Monday, December 9, 2013
By MIKE BENDZELA
STANDISH - That the Maine Legislature has determined that the bottle of canola oil I buy at Hannaford might soon be labeled a "genetically modified organism" concerns me not at all. Same with the crackers containing soy lecithin, the ketchup sweetened with high-fructose corn syrup and the shortening made of soybean oil.
I don't care one way or the other whether foods produced using recombinant DNA technologies are labeled. Part of me secretly wishes it to happen, though, because -- I have to admit -- I like watching clown parades.
What we have in the anti-GMO movement is a dour, fear-entranced Prohibition movement dressed up in the noble finery of "Right To Know."
What everyone has the right to know is that the homeopaths at Natural News, along with their ally Charles, Prince of Wales, want GMOs banned outright. They're unnatural, you know.
These entities and others are convinced that corn genetically engineered to express a bacterial protein to ward off predatory caterpillars will eat holes in your gut if you eat products derived from it. An activist cloaked in a white lab coat published a study in an obscure journal that told us so.
And if you eat anything containing the product of a plant that has been engineered to resist glyphosate herbicide, you will develop huge tumors, like the rats trapped for two years in a laboratory funded by an anti-GMO activist organization.
These are the "studies" that the activists cherry-pick from websites and parade around like placards in order to frighten people into accepting their conspiratorial worldview. In the Maine Legislature, House members even invoked these "studies" to buffalo the credulous into wanting labels.
I want to ask them: Have you actually read these studies? And are you even equipped to evaluate them? I've tried reading a couple, and they're not fun to read. They're barely intelligible to a layperson.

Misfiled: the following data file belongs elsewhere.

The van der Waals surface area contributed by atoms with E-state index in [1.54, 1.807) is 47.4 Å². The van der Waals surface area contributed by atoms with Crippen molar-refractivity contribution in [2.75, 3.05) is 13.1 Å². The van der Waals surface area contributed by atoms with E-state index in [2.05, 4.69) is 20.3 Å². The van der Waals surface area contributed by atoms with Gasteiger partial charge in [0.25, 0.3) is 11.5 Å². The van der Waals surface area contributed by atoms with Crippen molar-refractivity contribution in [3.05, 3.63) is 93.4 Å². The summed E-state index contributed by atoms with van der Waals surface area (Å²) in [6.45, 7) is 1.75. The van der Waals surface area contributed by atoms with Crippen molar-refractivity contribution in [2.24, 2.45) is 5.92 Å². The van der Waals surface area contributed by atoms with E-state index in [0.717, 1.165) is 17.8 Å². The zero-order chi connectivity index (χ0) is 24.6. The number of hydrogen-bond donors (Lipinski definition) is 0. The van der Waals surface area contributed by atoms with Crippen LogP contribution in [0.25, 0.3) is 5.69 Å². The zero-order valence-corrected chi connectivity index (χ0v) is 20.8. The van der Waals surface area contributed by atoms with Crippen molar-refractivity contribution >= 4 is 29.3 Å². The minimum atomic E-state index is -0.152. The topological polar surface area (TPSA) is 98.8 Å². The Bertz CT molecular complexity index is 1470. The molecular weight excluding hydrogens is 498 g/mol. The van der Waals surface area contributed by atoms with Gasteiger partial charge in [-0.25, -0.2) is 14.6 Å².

Reading and comprehending such a study is only the beginning of the task. Dr. Harriet Hall, skeptic and retired flight surgeon, cautions us against believing studies: "When encountering a new or questionable claim, always try to find out who disagrees and why." Have the activists done that?
I leave it to the professional scientists and academics whose jobs entail reviewing such material. Some of them, like professor Kevin Folta at the University of Florida, will even talk to you like a human being about genetic modification. Google him.
But "scientific consensus" doesn't matter to these activists. Monsanto wants to take your money and kill you, period, they say.
It doesn't matter that the American Medical Association, the National Institutes of Health, the World Health Organization, the American Association for the Advancement of Science, the Food and Drug Administration and the U.S. Department of Agriculture have issued statements attesting to the safety of these foods. They've obviously been wined and dined by Monsanto.
Why does the argument always devolve into a tirade against Monsanto? This particular clown in the anti-GMO parade has become rather tiresome.
By all means, label as "GMOs" the boxes of Humulin produced by Lilly USA. After all, in order to make the stuff, they've inserted a human DNA sequence into an E. coli bacterium. Persons with diabetes inject this insulin under their skin in order to stay alive. They don't develop tumors.
And people have the Right To Know that Hawaii's papaya orchards were saved from a devastating virus when one man, Dr. Dennis Gonsalves, discovered how to insert a gene from the virus itself into the papaya's genome. As far as we know, no one has developed holes in their guts from eating them.
A business with seven employees, Okanagan Specialty Fruits, recently discovered how to turn off a sequence of genes that code for enzymes that turn apples brown when injured. You might call this apple "self-labeling," because you bite into it and it stays white. Yet this company has decided to issue its apples with prominent "Arctic Apple" sticker labels. But never mind. They're Canadian.
In a remote part of Wyoming, a rather adventurous professor, Randy Lewis, has inserted a spider gene into a goat. Why? So that the goat's milk contains spider silk protein. This can then be harvested from the milk and spun into a material that can be used as suturing in surgery.
This is the fascinating, exciting, hopeful world of GMOs. Label as such.
Mike Bendzela of Standish teaches composition at the University of Southern Maine and co-owns a market farm.